IDC-DCIS and pure IDC had similar BCSS and OS in nearly all T and N categories except that pure IDC had a better BCSS compared with IDC-DCIS in T1 (P=0.011) and N0 (P=0.013) category. Furthermore, it was demonstrated that in ER positive cases, IDC-DCIS had significantly or tendency of better survival outcomes in T1–T3 disease (BCSS: P=0.002 for T2, P=0.037 for T3; OS: P=0.002 for T1, P=0.001 for T2, P=0.179 for T3) (Figure 4), and in N0–N3 disease (BCSS: P=0.018 for N1, P=0.944 for N2, P=0.008 for N3; OS: P<0.001 for N0, P=0.026 for N1, P=0.641 for N2, P=0.004 for N3) (Figure 5). However, in ER negative cases, pure IDC had significantly or tendency of better survival outcomes in T1-T3 disease (BCSS: P=0.001 for T1, P=0.002 for T2, P=0.226 for T3; OS: P=0.007 for T1, P=0.077 for T2, P=0.299 for T3) (Figure 6), and in N0–N3 disease (BCSS: P<0.001 for N0, P=0.342 for N1, P=0.097 for N2, P=0.673 for N3; OS: P=0.013 for N0, P=0.287 for N1, P=0.134 for N2, P=0.441 for N3) (Figure 7)
According to multivariate COX analysis, existence of DCIS component was an independent unfavorable prognostic factor for ER negative cases (BCSS: HR =1.152, P<0.001, 95% CI: 1.081–1.228; OS: HR =1.089, P=0.002, 95% CI: 1.033–1.148) (Table 2). However, existence of DCIS component was an independent favorable prognostic factor for ER positive cases (BCSS: HR =0.924, P=0.006, 95% CI: 0.873–0.978; OS: HR =0.919, P<0.001, 95% CI: 0.888–0.951) (Table 3). For cases with HER2 status information diagnosed between 2010 and 2015, in spite of a relatively short follow up, existence of DCIS component was still an independent favorable prognostic factor in ER positive cases for BCSS (HR =0.879, 95% CI: 0.790–0.977, P=0.017) and OS (HR =0.931, 95% CI: 0.872–0.993, P=0.031).
Our study was among the largest to address the issue of the prognostic significance of co-existence DCIS component in IDC not only based on the whole population-based cohort but also a matched case-control cohort. According to our study, there were great differences in the distributions of clinical-pathological characteristics between IDC-DCIS and pure IDC. Patients with IDC-DCIS had significantly better survival outcomes compared with those with pure IDC in the whole cohort. However, based on the matched cohort, IDC-DCIS had a similar BCSS but a higher OS compared with pure IDC. The existence of DCIS component was an independent favorable prognostic factor for ER positive cases.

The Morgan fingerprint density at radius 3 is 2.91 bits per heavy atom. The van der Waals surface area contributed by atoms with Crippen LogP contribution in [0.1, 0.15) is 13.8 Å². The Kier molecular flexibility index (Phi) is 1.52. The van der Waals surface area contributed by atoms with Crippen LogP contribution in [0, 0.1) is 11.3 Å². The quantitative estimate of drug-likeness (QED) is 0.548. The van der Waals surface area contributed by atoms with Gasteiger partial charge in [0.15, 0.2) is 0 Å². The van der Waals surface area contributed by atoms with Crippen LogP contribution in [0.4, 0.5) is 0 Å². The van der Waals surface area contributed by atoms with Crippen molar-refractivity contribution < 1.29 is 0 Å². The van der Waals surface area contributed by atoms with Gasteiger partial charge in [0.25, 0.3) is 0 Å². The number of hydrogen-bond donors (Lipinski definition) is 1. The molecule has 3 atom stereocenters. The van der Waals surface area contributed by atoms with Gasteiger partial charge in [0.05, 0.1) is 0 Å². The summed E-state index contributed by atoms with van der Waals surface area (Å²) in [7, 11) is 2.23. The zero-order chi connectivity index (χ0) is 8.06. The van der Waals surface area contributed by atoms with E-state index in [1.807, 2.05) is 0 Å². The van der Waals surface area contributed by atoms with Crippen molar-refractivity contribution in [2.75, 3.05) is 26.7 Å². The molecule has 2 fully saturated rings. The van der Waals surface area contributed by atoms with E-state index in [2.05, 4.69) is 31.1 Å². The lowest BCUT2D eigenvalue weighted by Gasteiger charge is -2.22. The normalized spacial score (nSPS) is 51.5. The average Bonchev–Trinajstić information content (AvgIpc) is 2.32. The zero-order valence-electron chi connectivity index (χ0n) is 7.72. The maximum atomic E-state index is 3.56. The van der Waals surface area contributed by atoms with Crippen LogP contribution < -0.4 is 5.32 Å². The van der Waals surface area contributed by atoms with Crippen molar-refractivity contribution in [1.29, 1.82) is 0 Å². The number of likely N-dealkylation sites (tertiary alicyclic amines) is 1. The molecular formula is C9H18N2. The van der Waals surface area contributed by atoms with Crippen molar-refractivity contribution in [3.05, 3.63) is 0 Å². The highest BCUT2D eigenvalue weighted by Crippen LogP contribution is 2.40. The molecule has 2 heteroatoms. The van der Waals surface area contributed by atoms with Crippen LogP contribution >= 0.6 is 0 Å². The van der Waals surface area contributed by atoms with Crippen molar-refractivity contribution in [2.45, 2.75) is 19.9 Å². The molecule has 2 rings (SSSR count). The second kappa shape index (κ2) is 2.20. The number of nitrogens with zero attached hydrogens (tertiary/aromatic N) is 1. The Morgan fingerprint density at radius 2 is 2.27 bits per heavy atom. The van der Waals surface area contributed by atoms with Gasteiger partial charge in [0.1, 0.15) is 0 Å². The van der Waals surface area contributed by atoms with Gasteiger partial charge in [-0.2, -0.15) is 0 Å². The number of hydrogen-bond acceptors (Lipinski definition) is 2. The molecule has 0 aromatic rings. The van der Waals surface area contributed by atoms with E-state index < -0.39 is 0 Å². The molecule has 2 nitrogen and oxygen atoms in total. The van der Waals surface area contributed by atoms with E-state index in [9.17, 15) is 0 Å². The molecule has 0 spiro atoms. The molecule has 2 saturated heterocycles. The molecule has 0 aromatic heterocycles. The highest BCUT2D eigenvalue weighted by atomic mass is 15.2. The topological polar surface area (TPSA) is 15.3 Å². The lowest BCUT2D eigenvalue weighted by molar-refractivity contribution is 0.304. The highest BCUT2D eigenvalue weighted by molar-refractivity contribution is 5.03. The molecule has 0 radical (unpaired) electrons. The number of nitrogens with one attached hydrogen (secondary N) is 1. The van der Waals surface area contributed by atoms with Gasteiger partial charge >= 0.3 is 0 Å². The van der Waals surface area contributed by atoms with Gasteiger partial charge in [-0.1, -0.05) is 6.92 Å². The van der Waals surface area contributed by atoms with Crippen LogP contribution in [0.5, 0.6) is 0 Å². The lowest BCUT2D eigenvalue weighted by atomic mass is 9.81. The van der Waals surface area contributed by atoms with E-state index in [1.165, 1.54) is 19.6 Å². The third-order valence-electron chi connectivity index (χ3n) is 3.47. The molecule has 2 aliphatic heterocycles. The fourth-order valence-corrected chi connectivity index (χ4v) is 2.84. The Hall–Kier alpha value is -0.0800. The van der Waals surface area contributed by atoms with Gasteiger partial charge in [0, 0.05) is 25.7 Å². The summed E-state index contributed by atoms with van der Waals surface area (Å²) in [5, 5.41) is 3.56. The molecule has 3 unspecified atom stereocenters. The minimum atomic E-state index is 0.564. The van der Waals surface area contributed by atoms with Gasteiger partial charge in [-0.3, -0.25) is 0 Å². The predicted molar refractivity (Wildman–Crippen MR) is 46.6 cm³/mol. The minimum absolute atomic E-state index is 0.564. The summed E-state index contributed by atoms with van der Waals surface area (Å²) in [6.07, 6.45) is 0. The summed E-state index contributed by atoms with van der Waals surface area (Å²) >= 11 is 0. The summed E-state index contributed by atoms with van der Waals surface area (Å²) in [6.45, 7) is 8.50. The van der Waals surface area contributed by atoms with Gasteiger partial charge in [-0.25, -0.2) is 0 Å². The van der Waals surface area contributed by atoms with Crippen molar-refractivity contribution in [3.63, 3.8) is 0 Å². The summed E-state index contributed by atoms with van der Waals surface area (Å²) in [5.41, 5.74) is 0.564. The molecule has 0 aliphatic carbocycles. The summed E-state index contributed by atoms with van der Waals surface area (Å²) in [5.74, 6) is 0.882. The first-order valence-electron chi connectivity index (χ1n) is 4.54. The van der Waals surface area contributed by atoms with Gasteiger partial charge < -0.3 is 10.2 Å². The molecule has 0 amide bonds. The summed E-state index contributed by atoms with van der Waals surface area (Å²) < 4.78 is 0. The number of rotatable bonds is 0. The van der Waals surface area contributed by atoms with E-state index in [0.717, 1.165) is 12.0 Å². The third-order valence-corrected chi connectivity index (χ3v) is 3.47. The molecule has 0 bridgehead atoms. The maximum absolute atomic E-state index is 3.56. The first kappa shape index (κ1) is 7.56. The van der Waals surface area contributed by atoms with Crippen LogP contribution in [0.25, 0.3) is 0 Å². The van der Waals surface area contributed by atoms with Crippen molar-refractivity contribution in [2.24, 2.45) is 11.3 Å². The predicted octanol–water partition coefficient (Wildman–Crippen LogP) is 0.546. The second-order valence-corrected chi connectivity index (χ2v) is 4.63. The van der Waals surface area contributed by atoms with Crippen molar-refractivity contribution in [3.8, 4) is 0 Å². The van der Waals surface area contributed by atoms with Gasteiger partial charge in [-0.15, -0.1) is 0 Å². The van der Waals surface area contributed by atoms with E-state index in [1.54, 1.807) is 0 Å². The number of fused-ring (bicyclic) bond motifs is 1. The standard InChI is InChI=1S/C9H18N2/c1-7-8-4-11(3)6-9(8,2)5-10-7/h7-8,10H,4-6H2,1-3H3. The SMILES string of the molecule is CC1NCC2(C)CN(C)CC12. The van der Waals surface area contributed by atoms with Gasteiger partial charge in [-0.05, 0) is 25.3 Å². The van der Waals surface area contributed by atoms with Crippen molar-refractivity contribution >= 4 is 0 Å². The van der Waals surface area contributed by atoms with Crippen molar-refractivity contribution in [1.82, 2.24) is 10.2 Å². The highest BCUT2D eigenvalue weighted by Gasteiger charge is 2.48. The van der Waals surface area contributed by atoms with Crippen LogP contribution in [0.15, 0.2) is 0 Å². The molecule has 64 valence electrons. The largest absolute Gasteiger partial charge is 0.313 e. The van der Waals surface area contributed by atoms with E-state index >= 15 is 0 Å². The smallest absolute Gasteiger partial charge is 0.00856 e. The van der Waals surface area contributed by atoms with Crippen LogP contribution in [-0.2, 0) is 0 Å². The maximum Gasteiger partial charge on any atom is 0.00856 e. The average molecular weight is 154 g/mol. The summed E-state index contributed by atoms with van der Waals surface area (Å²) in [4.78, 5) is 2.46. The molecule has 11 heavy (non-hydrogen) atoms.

Some studies recognized that IDC-DCIS represents a clinical and biological entity distinct from pure IDC and showed that IDC-DCIS was associated with smaller tumor size, less lymph node involvement and well differentiated grade tumors (8,9,11), which was in accord with the results of our study. There was still controversy regarding higher expression rate of ER and PR in IDC-DCIS than in pure IDC (1,4,8,12). Our study confirmed the higher positivity of ER and PR in IDC-DCIS based on a large sample size. Mylonas et al. found significantly increased HER2 amplification in pure IDC and assumed decreased tumor aggressiveness for IDC-DCIS (12). Although Papantoniou et al. suggested that IDC-DCIS was a more aggressive phenotype due to significantly higher Ki-67 expression compared with pure IDC (4), Wong et al. indicated that Ki-67 was lower in IDC-DCIS than in size-adjusted pure IDC and predicted lower biological aggressiveness (10). Wong et al. also found that pure IDC cases were increasingly self-detected compared with IDC-DCIS lesions, which were detected by patient screening, implicating the advanced tumor stage and higher tumor aggressiveness of pure IDCs (8). These data corroborated our findings implying that patients with IDC-DCIS tended to present lower disease aggressiveness than pure IDC. Cases with T1mic were excluded in our study as Lillemoe et al. suggested that the T1mic breast cancer had similar clinical behavior to DCIS and could be treated and followed up as pure DCIS (13,14).